This riveting novel is one of the best I’ve read this year. I was captivated by the overarching theme of reputation—the relationship between “truth” and reputation. The protagonist is a successful and influential political cartoonist responsible for affecting the reputations and careers of many politicians in his native Colombia. At the height of his career, he finds himself reexamining the events of 28 years prior that inspired one of his most scathing cartoons. As a result, he questions his choices and motivations (was he only concerned with enhancing his own reputation at the expense of truth?), and ultimately the merits of his career and basically every important life choice he has made. The words of Lewis Carroll’s White Queen (“It’s a poor sort of memory that only works backwards.”) reverberate throughout, and the theme of the ephemeral nature of memory, this idea that “certainties acquired at some moment in the past could in time stop being certainties” never fails to intrigue me. It inspired me to consider how I will reflect on my life one day. How will my memories be altered by time? What will my reputation be? Will it be deserved, earned, justified? Vasquez is a master storyteller, and I devoured this novel in a day, but have been thinking of it ever since.
A brilliant novel about the power of politics and personal memory from one of South America's literary stars, the New York Times bestselling author of The Sound of Things Falling. Javier Mallarino is a living legend. He is his country's most influential political cartoonist, the consciousness of a nation. A man capable of repealing laws, overturning judges' decisions, destroying politicians' careers with his art. His weapons are pen and ink. Those in power fear him and pay him homage. After four decades of a brilliant career, he's at the height of his powers. But this all changes when he's paid an unexpected visit from a young woman who upends his sense of personal history and forces him to re-evaluate his life and work, questioning his position in the world. In Reputations, Juan Gabriel V squez examines the weight of the past, how a public persona intersects with private histories, and the burdens and surprises of memory. In this intimate novel that recalls authors like Coetzee and Ian McEwan, V squez plumbs universal experiences to create a masterful story, one that reverberates long after you turn the final page. Named aBest Book of the Year by the New York Times, Newsweek, the Guardian, and Kirkus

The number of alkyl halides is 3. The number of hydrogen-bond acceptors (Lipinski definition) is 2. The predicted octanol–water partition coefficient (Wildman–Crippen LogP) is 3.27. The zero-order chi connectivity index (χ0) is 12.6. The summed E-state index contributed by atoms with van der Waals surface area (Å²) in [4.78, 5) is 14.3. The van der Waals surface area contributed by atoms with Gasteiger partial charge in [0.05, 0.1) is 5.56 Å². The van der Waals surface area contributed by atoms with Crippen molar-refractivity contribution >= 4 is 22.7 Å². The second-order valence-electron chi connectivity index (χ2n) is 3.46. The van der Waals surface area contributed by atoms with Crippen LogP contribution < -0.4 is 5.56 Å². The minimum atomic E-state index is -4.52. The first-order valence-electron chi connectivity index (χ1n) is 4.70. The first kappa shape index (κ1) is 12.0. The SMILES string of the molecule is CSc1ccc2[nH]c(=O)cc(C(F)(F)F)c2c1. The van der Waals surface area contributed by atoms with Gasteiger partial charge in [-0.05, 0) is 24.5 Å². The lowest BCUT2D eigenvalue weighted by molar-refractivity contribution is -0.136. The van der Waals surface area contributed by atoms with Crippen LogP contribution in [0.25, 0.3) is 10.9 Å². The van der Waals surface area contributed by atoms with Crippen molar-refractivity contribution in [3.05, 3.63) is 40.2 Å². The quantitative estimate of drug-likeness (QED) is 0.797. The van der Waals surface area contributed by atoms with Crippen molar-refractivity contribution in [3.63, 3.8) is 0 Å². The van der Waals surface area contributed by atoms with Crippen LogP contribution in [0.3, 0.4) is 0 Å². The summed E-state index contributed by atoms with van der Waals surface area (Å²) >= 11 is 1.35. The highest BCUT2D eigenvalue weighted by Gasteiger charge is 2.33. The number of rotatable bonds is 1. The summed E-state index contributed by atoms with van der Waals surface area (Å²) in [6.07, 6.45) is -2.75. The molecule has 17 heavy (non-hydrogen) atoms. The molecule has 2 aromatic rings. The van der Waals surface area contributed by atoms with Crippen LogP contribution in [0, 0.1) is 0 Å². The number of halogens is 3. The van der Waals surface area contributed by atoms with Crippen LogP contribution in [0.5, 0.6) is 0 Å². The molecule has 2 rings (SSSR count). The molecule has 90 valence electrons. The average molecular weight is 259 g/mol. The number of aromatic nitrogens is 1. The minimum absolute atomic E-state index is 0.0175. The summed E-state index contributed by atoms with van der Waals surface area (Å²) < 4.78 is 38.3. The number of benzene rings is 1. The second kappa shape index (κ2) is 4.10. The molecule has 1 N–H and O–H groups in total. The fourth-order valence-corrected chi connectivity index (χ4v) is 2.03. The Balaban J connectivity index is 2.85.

About the Author
Juan Gabriel Vásquez's previous books include the 2014 International IMPAC Dublin Literary Award winner and national bestseller, The Sound of Things Falling, as well as the award-winning The Informers, The Secret History of Costaguana, and the story collection Lovers on All Saints' Day. Vásquez's novels have been published in twenty-eight languages worldwide. After sixteen years in France, Belgium, and Spain, he now lives in Bogotá. Anne McLean translates Latin American and Spanish novels, short stories, memoirs, and other writings. She has twice won both the Independent Foreign Fiction Prize and the Premio Valle Inclán, and received the International IMPAC Dublin Literary Award with Juan Gabriel Vásquez for his novel The Sound of Things Falling. She lives in Toronto.
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